BU's Science and Technology Day on March 26 presented nearly 130 outstanding
research posters by graduate students from both the Charles River and
the Medical Campuses. Only 10 posters could be singled out for awards,
but the judges remarked on the extraordinarily high quality of all the
research, as well as the enormous diversity and range of disciplines represented.
"Research Briefs" is highlighting this graduate research. For
a list of awards, and access to abstracts of the work presented, visit
A clearer picture. GRS computer science department
Ph.D. student Harrison Hong (GRS'04), winner of the Provost's Award at
Science and Technology Day, is striving to make the work of radiologists
and surgeons easier. Although modern imaging techniques such as CT scans
provide very detailed information about internal organs, it remains difficult
for physicians to see the information in its complete three-dimensional
context. Being able to see the information this way would aid them in
determining the exact size and precise location of problem areas in organs
such as the lungs.
Also, radiologists must compare repeated studies of pulmonary nodules,
growths in the lungs, to determine if a nodule is growing or changing
shape and whether it is cancerous or benign.
Hong, a student of Margrit Betke, a CAS assistant professor of computer
science, is developing a system to precisely align a series of CT images,
X-ray-like images taken of multiple slices through the body. This image
analysis system begins by segmenting out points on the surface of the
lungs and reconstructing them in three dimensions, then anatomical landmarks
in consecutive CT scans are used to set up an initial alignment of lung
Using a more efficient algorithm developed by Hong, corresponding lung
surface points are quickly matched. This matching process is repeated
until the alignment is refined more and more accurately.
As the surface points move into better alignment, any nodules within the
lung are also automatically aligned, saving radiologists considerable
time by not having to match repeated studies manually.
Hong's and Betke's work on registration of CT lung surfaces was presented
at the the Fourth International Conference on Medical Image Computing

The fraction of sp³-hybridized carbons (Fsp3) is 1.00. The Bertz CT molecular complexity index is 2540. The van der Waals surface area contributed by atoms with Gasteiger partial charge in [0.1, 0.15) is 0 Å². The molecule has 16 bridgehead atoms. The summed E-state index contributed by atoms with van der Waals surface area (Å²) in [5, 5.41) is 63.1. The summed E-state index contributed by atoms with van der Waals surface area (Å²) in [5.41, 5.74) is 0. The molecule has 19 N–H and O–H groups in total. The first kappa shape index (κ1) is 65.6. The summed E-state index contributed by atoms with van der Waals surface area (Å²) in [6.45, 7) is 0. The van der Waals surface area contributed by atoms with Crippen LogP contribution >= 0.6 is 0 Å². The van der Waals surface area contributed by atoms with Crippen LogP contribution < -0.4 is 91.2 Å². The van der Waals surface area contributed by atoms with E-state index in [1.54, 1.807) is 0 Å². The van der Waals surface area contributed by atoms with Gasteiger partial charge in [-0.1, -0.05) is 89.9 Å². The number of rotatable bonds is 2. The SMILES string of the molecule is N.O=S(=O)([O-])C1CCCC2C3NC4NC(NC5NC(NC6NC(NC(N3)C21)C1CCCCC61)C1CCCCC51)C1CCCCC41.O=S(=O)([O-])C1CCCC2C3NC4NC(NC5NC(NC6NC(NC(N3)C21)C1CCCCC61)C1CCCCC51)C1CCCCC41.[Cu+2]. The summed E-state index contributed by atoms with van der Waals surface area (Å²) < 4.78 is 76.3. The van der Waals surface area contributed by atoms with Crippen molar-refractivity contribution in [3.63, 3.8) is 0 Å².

and Computer-Assisted Intervention, held in Utrecht, The Netherlands,
in October 2001. More information as well as images can be seen at: http://www.cs.bu.edu/faculty/betke/research/registration-images.html.
Friendly fire. Lymphocytes, B and T cells, are the
body's defenders. They identify and disable damaging bacteria, viruses,
and other potential health threats. But sometimes things go terribly wrong,
and a situation akin to biological friendly fire develops. In these cases,
lymphocytes attack the body's own cells, leading to serious autoimmune
diseases such as lupus, rheumatoid arthritis, multiple sclerosis, and
some forms of diabetes.
In work that recently earned her the President's Award at Science and
Technology Day, Elizabeth Leadbetter (MED'02), a doctoral candidate in
the department of microbiology and the Immunology Training Program at
the School of Medicine, and her mentor, Microbiology Professor Ann Marshak-Rothstein,
uncovered a critical chain of cellular events that triggers an autoimmune
response. Their experiments reveal a two-step process.
They demonstrate that when certain receptors on the surface of B cells
detect particular configurations of DNA (known as chromatin), they grab
onto it, and drag it into a tiny, bubble-like sac inside the cell, known
as an endosome. Within the endosome, if another receptor (toll-like receptor
TLR9) binds to the chromatin, the autoimmune response is activated. If
the TLR9 is blocked from binding, there is no response.
This finding explains why chloroquine, an antimalarial drug that blocks
the operation of TLR9, is often of benefit to people with autoimmune diseases.
This new information will enable researchers to design drugs that block
TLR9's action, but do not produce the harmful side effects, such as retinal
damage, that can accompany prolonged use of chloroquine.
A paper describing the work by Leadbetter and Marshak-Rothstein was published
in the April 11 issue of the journal Nature.
Briefs" is written by Joan Schwartz in the Office of the Provost. To read
more about BU research, visit http://www.bu.edu/research.